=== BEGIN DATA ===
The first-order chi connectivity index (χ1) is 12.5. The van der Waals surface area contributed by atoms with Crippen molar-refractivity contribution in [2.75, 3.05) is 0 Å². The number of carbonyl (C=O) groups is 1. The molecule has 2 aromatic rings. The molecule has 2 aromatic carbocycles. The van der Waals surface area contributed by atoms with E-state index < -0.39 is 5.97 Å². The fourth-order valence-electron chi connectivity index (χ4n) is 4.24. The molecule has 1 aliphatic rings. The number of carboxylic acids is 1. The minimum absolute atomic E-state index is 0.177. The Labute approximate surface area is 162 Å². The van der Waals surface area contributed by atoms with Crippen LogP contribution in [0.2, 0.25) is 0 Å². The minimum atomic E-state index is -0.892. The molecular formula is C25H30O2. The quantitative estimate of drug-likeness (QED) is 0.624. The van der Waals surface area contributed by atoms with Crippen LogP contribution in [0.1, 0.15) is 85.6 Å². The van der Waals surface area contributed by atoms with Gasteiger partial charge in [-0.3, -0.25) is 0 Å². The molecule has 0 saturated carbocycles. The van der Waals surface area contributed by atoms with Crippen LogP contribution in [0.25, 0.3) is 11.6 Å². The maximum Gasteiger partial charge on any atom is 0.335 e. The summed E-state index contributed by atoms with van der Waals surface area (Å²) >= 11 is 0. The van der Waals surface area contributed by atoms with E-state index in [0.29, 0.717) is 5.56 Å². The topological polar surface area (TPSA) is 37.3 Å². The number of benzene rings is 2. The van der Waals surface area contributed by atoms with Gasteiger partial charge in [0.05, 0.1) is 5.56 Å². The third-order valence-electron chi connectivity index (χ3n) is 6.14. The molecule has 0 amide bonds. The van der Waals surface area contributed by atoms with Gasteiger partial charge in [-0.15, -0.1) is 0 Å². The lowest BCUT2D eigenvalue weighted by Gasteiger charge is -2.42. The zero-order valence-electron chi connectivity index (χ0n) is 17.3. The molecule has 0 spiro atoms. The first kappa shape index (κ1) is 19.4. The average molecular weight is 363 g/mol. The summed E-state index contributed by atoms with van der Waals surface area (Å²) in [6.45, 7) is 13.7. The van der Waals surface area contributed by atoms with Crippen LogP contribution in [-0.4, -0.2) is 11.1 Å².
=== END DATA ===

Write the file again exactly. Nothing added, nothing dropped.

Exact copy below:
The first-order chi connectivity index (χ1) is 12.5. The van der Waals surface area contributed by atoms with Crippen molar-refractivity contribution in [2.75, 3.05) is 0 Å². The number of carbonyl (C=O) groups is 1. The molecule has 2 aromatic rings. The molecule has 2 aromatic carbocycles. The van der Waals surface area contributed by atoms with E-state index < -0.39 is 5.97 Å². The fourth-order valence-electron chi connectivity index (χ4n) is 4.24. The molecule has 1 aliphatic rings. The number of carboxylic acids is 1. The minimum absolute atomic E-state index is 0.177. The Labute approximate surface area is 162 Å². The van der Waals surface area contributed by atoms with Crippen LogP contribution in [0.2, 0.25) is 0 Å². The minimum atomic E-state index is -0.892. The molecular formula is C25H30O2. The quantitative estimate of drug-likeness (QED) is 0.624. The van der Waals surface area contributed by atoms with Crippen LogP contribution in [0.1, 0.15) is 85.6 Å². The van der Waals surface area contributed by atoms with Gasteiger partial charge in [-0.3, -0.25) is 0 Å². The molecule has 0 saturated carbocycles. The van der Waals surface area contributed by atoms with Crippen LogP contribution in [0.25, 0.3) is 11.6 Å². The maximum Gasteiger partial charge on any atom is 0.335 e. The summed E-state index contributed by atoms with van der Waals surface area (Å²) >= 11 is 0. The van der Waals surface area contributed by atoms with E-state index in [0.29, 0.717) is 5.56 Å². The topological polar surface area (TPSA) is 37.3 Å². The number of benzene rings is 2. The van der Waals surface area contributed by atoms with Gasteiger partial charge in [0.05, 0.1) is 5.56 Å². The third-order valence-electron chi connectivity index (χ3n) is 6.14. The molecule has 0 amide bonds. The van der Waals surface area contributed by atoms with Gasteiger partial charge in [-0.15, -0.1) is 0 Å². The lowest BCUT2D eigenvalue weighted by Gasteiger charge is -2.42. The zero-order valence-electron chi connectivity index (χ0n) is 17.3. The molecule has 0 spiro atoms. The first kappa shape index (κ1) is 19.4. The average molecular weight is 363 g/mol. The summed E-state index contributed by atoms with van der Waals surface area (Å²) in [6.45, 7) is 13.7. The van der Waals surface area contributed by atoms with Crippen LogP contribution in [-0.4, -0.2) is 11.1 Å².